From PCs to smartphones and then wearables, chipsets have always been the core of the devices and hence it remains the key differentiating factor that sets the devices apart. While we have SoCs from Snapdragon, MediaTek and plenty other companies dedicated solely to the manufacturing of chipsets, when it comes to Huawei, it has managed to garner a reputable position for itself with regards to in-house chipsets as well.
Firstly with the Kirin SoCs on the devices that are on par with the latest and greatest chipsets on other smartphones out there and now with the new in-house Kirin A1 SoC for wearables, will it be able to set itself apart?
The answer is a little complicated but for those of you impatient to know it, yes it sets itself remarkably apart and that too for all the good reasons. Chipsets have been the prime reason why wearables haven’t yet reached to the extent of keeping us from using our smartphones any less, until and unless you have the newly launched Huawei Watch GT 2 with its in-house Kirin A1 SoC fabricated especially to enhance your experience with wearables.
It’s Huawei’s first-ever take on the wearable chipset development front, but from what I’ve come to learn during my time with the Watch GT 2, all I can say is that it doesn’t seem like a half-baked product at all.
From the moment you take it out of the box and set it up, the prowess of the A1 SoC kicks right in and makes your fingers glide through the interface. “With great power, comes great performance” and makes up for a smooth UI with 2 weeks of battery life. Firstly, there’s 4GB of onboard storage which lets you store music locally onto your Watch GT 2 which you can later playback via the built-in speaker or a wireless Bluetooth headset that supports Bluetooth 5.1 and BLE 5.1 conventions while constantly keeping track of your activities. Continuously tracking your workout stats, your heart rate while you listen to the musing playing through your headset via the GT 2 itself, all thanks to the Kirin A1 SoC, the Huawei Watch GT 2 does it all without breaking a sweat.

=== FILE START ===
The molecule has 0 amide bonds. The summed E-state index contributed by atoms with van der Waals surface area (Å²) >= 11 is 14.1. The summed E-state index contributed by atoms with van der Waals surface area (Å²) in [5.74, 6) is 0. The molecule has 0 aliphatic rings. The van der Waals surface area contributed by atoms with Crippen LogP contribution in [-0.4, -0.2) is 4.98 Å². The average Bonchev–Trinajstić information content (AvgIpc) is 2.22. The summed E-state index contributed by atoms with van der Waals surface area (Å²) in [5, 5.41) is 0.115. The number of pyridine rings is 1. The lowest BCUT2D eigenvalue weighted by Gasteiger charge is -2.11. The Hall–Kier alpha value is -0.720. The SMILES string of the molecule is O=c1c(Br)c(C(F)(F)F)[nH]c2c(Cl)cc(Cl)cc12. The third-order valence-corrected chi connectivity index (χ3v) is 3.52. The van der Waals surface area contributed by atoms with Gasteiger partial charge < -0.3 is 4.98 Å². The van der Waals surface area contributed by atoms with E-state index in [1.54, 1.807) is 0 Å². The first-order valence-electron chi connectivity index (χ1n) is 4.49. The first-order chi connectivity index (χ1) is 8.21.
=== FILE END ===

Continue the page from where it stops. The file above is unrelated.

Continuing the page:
With support for Bluetooth Low Energy, Kirin A1 switches back to the low-power mode at whatever point conceivable, in this way bringing about power utilization as low as 10mA per MHz which, according to Huawei, is almost 33% lower than other wearable-driven chipsets from different makers that the A1 stands against.
For real wireless connectivity of Bluetooth headphones, the chipset underpins isochronous Bluetooth network which means that both of the earbuds can associate with the information source freely. The chipset makes the Watch GT 2 capable of pushing the Bluetooth connectivity range on gadgets utilizing this chip to a mind-boggling 150 meters (~500 ft/165 yards) and it’s all something insane and quite unheard of — kudos to Huawei and the Kirin A1.
The fact that the Huawei Watch GT 2 rocks the same Kirin A1 chipset makes it an amazing product. If you wonder how amazing it actually is, do refer to our take on the Huawei Watch GT 2 and for a more revolutionary piece of tech just like the Kirin A1, stay tuned to Enepsters.